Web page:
serial number 1699
As received and how it now looks
Nalder "Ohmer" This is a 500 Volt Insulation Tester housed in a wooden case. Dating from the 1935 or possibly even earlier, the meter and generator are housed in a wooden dovetail joint box, with a hinged protective lid which opens to reveal the meter. This unusual insulation tester was purchased at auction in 2017 and as can be seen was in poor condition and had suffered from damp. I have cleaned it up and made a new carrying handle. faulty
Close up views of commutator and brush assembly hidden by the magnets in the pictures above
The generator produced 250 volts as measured by an AVO. The wire
wound resistors were all open circuit. Each bobbin is marked 1.6Ω which
I guessed really meant 1.6 megohms. I disconnected these and with a
string of 1Watt resistors. The readings were erratic but it sort of
It seems odd that one of the magnets is mounted at an angle, it is
screwed tightly in place so I assume that this was a way of adjusting
the voltage output and would have been set at the factory. The markings
on the back of the scale plate detailing the calibration and serial
number make me think that the scale plates were individually calibrated
for each instrument.The half scale value on the scale plate is 6MΩ and
the divide by 10 would be 600kΩ so would have thought that one set of
resistors should add up to 5.4MΩ and the other to 600kΩ. So the 1.6
markings remain a mystery for now!
When I removed the generator from the case I was able to see the
unusually designed commutator and note that although three brushes were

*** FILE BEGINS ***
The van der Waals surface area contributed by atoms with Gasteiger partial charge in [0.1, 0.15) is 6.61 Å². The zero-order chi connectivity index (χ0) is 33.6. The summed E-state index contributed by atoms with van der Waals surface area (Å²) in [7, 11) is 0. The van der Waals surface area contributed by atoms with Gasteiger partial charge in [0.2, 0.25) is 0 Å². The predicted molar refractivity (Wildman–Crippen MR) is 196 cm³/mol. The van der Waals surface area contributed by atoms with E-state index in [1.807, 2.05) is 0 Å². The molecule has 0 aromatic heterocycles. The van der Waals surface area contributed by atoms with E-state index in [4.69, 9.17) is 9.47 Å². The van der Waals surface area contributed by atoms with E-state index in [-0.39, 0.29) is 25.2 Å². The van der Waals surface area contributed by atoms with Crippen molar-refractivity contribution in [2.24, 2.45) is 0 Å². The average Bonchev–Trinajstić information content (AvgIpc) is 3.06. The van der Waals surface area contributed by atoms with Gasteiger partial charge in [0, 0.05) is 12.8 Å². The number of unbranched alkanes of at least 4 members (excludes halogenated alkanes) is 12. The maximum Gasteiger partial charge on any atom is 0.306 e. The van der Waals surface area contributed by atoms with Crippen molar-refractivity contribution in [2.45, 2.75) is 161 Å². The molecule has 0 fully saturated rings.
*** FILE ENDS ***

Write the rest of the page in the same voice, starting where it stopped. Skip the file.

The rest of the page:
present on one side there was only one on the other. As there seemed no
possibility to find small enough bushes to replace the broken ones I
thought it would be better to have two on each side. It made no
difference to the maximum voltage I could get.
In Electrical Engineering by TC Baillie MA DSc AMIEE published by Cambridge University Press in 1915 there are descriptions and illustrations of several portable testing sets including the familiar wooden cased Evershed and Vignoles instrument described HERE. Among the other instruments described is the Ohmer made by Nalder Bros and Thompson which is also a self contained instrument but unlike others has an electrostatic meter movement which made it the lightest instrument on the market at the time.
Nalder Brothers and Thompson started back in the 1890s and up until 1969 was based in Dalston East London. In 1970 it was incorporated with Reyrolle and moved production to Hetton le Hole in Durham. Reyrolle became part of Rolls Royce and latterly part of Siemens.